I greatly appreciate companies that keep their branding on their products to a tasteful minimum.

Written by Christopher Burg

October 26th, 2016 at 10:00 am

Your Fingerprint Sensor Sucks But You Shouldn’t Feel Bad

with 10 comments

Kai Kloepfer’s fingerpint based firearm access control system is back in the news:

Presented at the 2016 International San Francisco Smart Gun Symposium (ironic, considering the city shuttered its last gun shop in 2015), then 18-year-old Kai Kloepfer presented a new handgun design that incorporates a fingerprint reader. Young Mr. Kloepfer is sponsored by angel investor Ron Conway, who’s Smart Tech Challenges Foundation is spending $1.5 million for the development of “firearms safety technology.” Kloepfer is one of about 15 start-ups that Conway is sponsoring.

The design has been in skunk-works for over four years. Kloepfer’s start-up, Biofire, is “just a few months from a live-firing prototype, which assuming it works, will be the first gun to unlock like an iPhone.” This is untrue, as multiple finger-print reader base firearms have existed before, specifically Kodiak Industries with their Intelligun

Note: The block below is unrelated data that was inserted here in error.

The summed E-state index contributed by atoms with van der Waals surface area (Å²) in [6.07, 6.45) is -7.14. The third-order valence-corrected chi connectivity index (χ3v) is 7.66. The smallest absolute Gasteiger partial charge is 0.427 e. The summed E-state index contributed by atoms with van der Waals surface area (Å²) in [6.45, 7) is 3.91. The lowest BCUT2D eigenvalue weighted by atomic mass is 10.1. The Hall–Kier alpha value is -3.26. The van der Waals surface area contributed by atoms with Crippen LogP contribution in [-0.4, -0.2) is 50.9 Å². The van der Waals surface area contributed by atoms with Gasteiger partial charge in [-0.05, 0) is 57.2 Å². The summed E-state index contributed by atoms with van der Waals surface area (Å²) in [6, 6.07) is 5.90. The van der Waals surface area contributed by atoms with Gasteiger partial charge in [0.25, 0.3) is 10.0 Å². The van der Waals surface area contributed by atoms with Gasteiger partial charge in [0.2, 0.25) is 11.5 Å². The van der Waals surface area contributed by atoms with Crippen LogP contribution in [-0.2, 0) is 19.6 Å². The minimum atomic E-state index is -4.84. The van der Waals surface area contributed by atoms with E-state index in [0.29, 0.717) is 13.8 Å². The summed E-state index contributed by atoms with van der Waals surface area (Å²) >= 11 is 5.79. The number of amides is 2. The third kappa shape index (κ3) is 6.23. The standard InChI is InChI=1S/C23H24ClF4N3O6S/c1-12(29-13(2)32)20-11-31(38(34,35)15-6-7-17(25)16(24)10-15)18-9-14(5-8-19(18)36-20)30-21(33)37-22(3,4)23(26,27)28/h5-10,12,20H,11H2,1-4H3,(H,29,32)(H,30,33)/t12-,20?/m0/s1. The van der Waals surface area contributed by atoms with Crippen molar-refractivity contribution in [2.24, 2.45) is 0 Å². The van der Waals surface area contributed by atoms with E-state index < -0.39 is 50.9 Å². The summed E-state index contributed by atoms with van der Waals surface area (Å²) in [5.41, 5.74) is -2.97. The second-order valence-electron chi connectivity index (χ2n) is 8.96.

Needless to say, the Internet gun community is flipping its shit again (in the comments sections of gun sites). A lot of valid criticisms have been made against Kloepfer’s technology. Some of those criticisms are the fact that his prototype isn’t lefthand friendly, people don’t always grip guns in the same way, fingerprint readers aren’t 100 percent reliable, batteries die, etc. I won’t go into detail on those. What I will go into detail on is the fact fingerprint sensors suck for access control.

As far back as 2013 the Chaos Computer Club (CCC) was bypassing Apple’s TouchID by obtaining a photograph of an authorized user’s fingerprint from a glass surface. No big deal, right? After all, somebody would have to find something you touched to lift your fingerprint from to bypass Kloepfer’s authentication system. That would require either breaking into your home or following you around in the hopes that you will touch something that your fingerprint can be reliably lifted from. Of course you also have the fact that in 2014 a member of the CCC was able to replicate a politician’s fingerprint from a photograph. You don’t need to follow somebody around to lift their fingerprint. You can just take a high resolution photograph of their hand when they’re out and about. And unlike Touch ID, which allows you to use any finger for authentication, the position of Kloepfer’s sensor means you know exactly what fingerprint you need to bypass the mechanism.